Logistic operations are elaborated as part of the supply chain management which emphasis the management of goods. Logistics is defined as the process of maintenance and movement of products from in and out of the firm whereas supply chain management comprises of the management and activities related to procurement and sourcing of materials (Christopher, 2016).
Logistics is a process that plans, executes and monitors the efficient reverse and forward flow of products and services to meet the needs of the consumers (Farahani, et al., 2011). Logistics remain segmented into two parts; outbound logistics and inbound logistics. Outbound logistics is related to the delivery of the products and services to the consumer on time. Whereas inbound logistics focuses on the procurement of goods and then management and transportation of goods.
It is the outcome of logistic operations as it ensures delivering the right products to the right consumers at the right place and time (Oflaç, et al., 2012). Good consumer service leads to better satisfaction level among the consumers. Customer service is an essential part of any successful business and is very important in logistics as it is the source of customer information. Safe and timely logistics of products improves customer satisfaction, which in turn leads to increased sales, market share and profitable growth of the business. Logistics plays a critical role in maintaining the customer base. Logistics is evaluated by customers on the basis of the image of the delivery partner, the quality of packaging and the time taken to deliver the product (Cao, Ajjan and Hong, 2018).
The relation between customer satisfaction and logistics management has many indicators; one of the most important indicators is the cost of the product. The logistics analysis aims to reduce the cost from suppliers to the final user, taking into consideration the quality and the time, two of the major customer satisfaction indicators are the costs and the waiting time (Cao, Ajjan and Hong, 2018). Both customer satisfaction indicators are implied in the logistics process which results in a cheap product like;
- using a cheap raw,
- choosing the cheapest transportation method,
- high production with low labor costs,
- low-cost storage and,
Logistics help in demand forecasting as it guides on the procurement of raw material and storage of finished products in the warehouse (Christopher, 2016). It also helps the production team with necessary information regarding the inventory and demand. Demand forecasting uses historical sales data to develop an estimate of the expected forecast of customer demand. It provides an estimate of the goods and services that customers will purchase in the foreseeable future. Demand forecasting allows a company to take several business decisions, such as planning the production process, purchasing raw materials, managing funds, and deciding the price of the product (van der Laan, 2016).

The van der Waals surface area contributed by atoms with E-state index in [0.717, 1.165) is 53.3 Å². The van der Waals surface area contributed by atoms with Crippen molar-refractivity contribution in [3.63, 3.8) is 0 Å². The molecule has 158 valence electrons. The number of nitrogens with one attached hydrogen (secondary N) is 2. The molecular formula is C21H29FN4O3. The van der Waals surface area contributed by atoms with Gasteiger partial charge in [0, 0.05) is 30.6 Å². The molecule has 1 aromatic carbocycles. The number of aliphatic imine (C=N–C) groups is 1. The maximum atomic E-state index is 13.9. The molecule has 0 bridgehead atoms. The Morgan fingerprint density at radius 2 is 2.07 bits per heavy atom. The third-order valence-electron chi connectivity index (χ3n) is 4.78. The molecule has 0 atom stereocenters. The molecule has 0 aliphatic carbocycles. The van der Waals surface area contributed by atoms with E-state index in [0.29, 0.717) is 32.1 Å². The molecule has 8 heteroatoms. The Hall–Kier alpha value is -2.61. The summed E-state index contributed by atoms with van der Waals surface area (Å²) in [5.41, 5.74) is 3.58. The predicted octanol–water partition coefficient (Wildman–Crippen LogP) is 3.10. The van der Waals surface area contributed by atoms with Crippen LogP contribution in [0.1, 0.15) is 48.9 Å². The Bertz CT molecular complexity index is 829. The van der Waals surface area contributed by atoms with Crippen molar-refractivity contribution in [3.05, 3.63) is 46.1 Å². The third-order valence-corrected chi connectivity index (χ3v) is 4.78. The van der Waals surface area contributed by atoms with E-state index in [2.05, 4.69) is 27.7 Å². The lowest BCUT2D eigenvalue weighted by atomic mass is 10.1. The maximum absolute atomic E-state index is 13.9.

Demand forecasting also helps businesses to perform at an optimum level in managing:
- inventory stock-outs,
- lowering safety stock requirements and,
- reducing product obsolescence costs.
Based on the current inventory levels, raw material availability and expected customer orders, production remains scheduled effectively (van der Laan, 2016). This leads to improved capacity utilization and judicious allocation of manufacturing resources. A proper demand forecast provides vital information for driving the desired raw material and finished goods inventory levels. Demand forecasts provide better visibility of new product launches and old product discontinuations (van der Laan, 2016). This drives synchronized raw material, manufacturing and inventory planning to support new product launches and most importantly, reducing the risk of obsolescence of discontinued products.
Inventory management and warehousing
Inventory management is the management of the inventory and stock items to ensure that the consumer’s requirements are met all the time (Christopher, 2016). Execution of warehouse management helps businesses with competitive advantages such as:
- minimizing labor expenses,
- enhancing customer service,